I grinned. “Let’s never leave.”

 5. To the Unravel

In the months to come Emily and I would travel through northern and southern Vietnam, experiencing the serenity of mountainous hill tribe life and the chaos of city life, and everything that lay in between.

But sitting on Mr. T’s porch with Emily that night, I couldn’t imagine moving on. It was a characteristically humid night, and moths and insects fluttered and buzzed about. The mosquito coils smoked at our feet, smelling of warm sandalwood. We played Rummy and sipped Beerlao and discussed our plans for tomorrow, or rather, what would become our routine. We did not speak of leaving. As with any long trip, there came a point where slowing down was a necessity. It was intuitive, but it felt undeniably certain to me that we must, or we would miss much.

In the months to come, Emily and I would sit giddy and nervous in the miniature red plastic chairs at a bia hoi stand in Vietnam, waiting for the very last bus ride of the trip. We would clink glasses of fresh beer and we would play the cheers game, cheers-ing to ‘Nam and mud-building and the inauspicious tuk-tuk driver and broke-down buses.

We would toast to flossing teeth in public and our perpetually dirty feet, the mastery of vagabonding and the Southeast Asian crouch (think Eastern toilets). And then we would toast to what each of these signified, the unravel. The unsettling feeling of an end nearing would thorn out just as the traveling became smooth and calm. This travel, this movement, this simplicity had become life for me. And unraveling was an apt term for the discord, for it was the disentangling of all of the different threads the intricate act of travel implied, the departure from the comfortable and the familiar, the incredible and requisite optimism in the adaptation of a new environment; the inherent vagabonding nature; the specific behavior one adopts to rediscover normalcy within new boundaries; and the things far less tangible that one gains. The unravel was the anticipation of holding onto the intangible, while letting the physical habits of travel fade away.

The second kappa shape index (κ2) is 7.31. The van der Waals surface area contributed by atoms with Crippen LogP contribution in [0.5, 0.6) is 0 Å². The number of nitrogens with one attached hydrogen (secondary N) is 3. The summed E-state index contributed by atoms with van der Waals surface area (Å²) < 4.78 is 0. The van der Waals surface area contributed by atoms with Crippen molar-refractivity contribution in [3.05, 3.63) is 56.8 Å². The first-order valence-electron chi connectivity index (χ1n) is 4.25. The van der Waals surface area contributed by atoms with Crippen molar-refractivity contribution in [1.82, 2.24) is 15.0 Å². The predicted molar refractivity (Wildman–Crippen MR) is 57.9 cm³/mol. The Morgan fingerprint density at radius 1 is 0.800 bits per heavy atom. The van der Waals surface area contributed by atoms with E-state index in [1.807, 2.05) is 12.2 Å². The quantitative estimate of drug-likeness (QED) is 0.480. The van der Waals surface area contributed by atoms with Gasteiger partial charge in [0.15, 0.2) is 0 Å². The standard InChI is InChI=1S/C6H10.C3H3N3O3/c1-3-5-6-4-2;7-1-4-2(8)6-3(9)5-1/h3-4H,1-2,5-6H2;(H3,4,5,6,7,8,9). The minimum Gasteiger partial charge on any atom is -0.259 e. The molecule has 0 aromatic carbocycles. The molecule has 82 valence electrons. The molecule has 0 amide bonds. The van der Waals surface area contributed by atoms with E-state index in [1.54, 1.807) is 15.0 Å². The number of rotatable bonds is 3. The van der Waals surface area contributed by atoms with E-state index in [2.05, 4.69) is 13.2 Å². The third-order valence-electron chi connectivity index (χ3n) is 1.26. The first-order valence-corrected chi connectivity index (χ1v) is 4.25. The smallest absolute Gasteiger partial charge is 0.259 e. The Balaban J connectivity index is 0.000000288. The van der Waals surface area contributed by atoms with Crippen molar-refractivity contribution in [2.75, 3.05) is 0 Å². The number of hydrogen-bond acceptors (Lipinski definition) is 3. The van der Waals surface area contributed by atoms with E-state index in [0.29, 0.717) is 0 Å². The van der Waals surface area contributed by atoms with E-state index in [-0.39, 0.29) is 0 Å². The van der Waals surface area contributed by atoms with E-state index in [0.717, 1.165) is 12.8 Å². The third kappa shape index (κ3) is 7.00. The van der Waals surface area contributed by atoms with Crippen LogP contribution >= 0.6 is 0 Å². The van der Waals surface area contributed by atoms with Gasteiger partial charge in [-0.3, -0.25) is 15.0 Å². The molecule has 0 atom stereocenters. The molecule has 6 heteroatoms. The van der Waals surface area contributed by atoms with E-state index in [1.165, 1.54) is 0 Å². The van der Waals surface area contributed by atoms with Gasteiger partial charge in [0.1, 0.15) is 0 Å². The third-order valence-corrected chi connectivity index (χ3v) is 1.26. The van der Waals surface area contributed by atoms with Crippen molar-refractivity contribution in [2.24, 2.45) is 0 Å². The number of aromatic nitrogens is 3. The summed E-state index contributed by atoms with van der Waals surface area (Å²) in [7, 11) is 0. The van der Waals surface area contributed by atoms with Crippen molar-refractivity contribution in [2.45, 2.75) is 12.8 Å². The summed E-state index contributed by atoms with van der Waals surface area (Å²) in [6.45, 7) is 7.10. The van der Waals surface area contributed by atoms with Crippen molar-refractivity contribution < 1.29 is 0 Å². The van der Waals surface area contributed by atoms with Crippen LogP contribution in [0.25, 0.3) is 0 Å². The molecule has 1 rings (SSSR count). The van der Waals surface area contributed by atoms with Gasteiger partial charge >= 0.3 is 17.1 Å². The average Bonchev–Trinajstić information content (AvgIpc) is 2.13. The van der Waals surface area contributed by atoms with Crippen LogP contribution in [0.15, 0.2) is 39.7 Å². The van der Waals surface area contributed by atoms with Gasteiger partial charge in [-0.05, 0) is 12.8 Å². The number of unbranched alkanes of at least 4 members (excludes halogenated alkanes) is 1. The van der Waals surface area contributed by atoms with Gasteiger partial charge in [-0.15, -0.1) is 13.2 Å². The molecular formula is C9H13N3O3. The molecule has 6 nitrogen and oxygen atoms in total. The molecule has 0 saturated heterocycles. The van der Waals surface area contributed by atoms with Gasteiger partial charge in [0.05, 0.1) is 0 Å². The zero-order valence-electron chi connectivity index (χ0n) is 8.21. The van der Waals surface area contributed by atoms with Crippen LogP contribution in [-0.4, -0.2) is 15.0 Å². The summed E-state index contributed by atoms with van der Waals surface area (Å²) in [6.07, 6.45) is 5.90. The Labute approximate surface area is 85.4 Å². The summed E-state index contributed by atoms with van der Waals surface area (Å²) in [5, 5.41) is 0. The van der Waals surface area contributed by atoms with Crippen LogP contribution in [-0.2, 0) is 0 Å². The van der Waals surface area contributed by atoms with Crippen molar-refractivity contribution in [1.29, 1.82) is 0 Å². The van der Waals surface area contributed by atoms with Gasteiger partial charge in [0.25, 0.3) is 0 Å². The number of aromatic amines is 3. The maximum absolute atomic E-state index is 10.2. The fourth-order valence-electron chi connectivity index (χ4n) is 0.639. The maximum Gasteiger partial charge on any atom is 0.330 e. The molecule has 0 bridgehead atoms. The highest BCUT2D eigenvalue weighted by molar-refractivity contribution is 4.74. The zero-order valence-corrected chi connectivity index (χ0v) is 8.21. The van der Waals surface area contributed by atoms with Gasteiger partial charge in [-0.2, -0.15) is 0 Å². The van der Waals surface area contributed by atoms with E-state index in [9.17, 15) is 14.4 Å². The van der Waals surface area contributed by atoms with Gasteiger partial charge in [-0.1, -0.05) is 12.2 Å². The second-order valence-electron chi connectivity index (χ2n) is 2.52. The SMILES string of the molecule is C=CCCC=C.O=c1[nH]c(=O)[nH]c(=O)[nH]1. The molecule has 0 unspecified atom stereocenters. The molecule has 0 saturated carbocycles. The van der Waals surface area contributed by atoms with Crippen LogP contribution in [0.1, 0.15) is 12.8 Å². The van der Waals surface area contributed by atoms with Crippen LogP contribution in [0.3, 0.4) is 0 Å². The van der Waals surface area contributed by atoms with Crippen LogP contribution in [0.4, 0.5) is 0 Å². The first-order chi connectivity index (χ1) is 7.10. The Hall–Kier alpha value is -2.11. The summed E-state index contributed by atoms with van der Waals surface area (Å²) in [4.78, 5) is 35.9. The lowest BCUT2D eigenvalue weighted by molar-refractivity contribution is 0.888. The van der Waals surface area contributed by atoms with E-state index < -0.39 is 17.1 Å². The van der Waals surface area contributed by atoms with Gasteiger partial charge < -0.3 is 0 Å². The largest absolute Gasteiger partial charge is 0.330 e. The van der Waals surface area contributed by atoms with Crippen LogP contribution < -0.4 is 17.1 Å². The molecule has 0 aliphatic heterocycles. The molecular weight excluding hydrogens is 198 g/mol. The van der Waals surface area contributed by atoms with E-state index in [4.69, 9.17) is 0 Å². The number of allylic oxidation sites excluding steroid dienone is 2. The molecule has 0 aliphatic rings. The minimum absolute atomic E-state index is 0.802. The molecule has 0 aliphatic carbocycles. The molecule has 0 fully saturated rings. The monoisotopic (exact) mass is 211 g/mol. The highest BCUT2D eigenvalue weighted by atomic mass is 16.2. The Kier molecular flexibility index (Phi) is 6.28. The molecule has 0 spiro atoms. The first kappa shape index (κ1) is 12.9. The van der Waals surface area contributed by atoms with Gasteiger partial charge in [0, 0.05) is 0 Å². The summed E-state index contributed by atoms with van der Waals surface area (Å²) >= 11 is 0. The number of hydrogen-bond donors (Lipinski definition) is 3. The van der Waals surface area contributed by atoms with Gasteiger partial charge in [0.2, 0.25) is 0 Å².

And then Emily and I would cheers to snags (what we had come to term the inevitable misadventures) and the discovery of tamarind and Prickly Heat and the millions of other stories and habits and delights we had collected in the past months, and I would consider never returning at all. I became comfortable with the assaulting aspects of long-term travel. I embraced and even reveled in the simplicity of carrying everything I needed in one pack, the perpetual re-orientation of myself in the next new location, the consistent and burgeoning pressure on my comfort zone. And if those were tolerated for long enough, there was a vibrant content, a serene and most natural sense of being alive, resulting from the most organic kind of movement through space and time—travel. I would question how I could make this—extended travel—part of my life at regular intervals. And I would know the answer before the thought was complete, as with any passionate question. I would make it happen. That had been planted inside of me long ago. And I would wonder what sort of door had been opened all those summers past.

I took a deep breath and listened to nighttime Laos while Emily shuffled the deck. Beyond the flip-flap of the paper cards, and the still blackness the porch’s wooden beams framed, the farm hummed with life. Iguanas pattered, chasing each other on the ground just off the porch, cicadas and crickets droned and buzzed rising and falling in rhythm, the leaves of the mulberry trees rustled with squirrels and croaking frogs, and hornbills squawked for the last time before settling down for the night. It was alive in Laos, spirited and in-tune, and it never needed to end. Before all of this, these place names, this land, and the way it lived and breathed seemed so foreign. And now, these place names, this land, and the way it lived and breathed was so comforting.

Now, sitting on this wooden porch on a farm in northern Laos, after reveling in motion for months, I realized the beauty of lingering again.

Janice is currently a graduate student in the MFA program at University of San Francisco and a freelance writer. Prior to relocating to a foggy town in California to chase after her dreams, she lived in Ohio all of her life (and now actually misses it quite a bit). She first caught the travel bug in the small college town of Athens, Ohio and within a year-and-a-half, traveled to parts of the Yucatan Peninsula, the United Kingdom and Southeast Asia, and hasn't looked back since. Her list of places to visit is rapidly filling a scroll to long for her tiny apartment. She can't get enough of foreign transportation, used book stores, Bhaigan Bharta, and maps.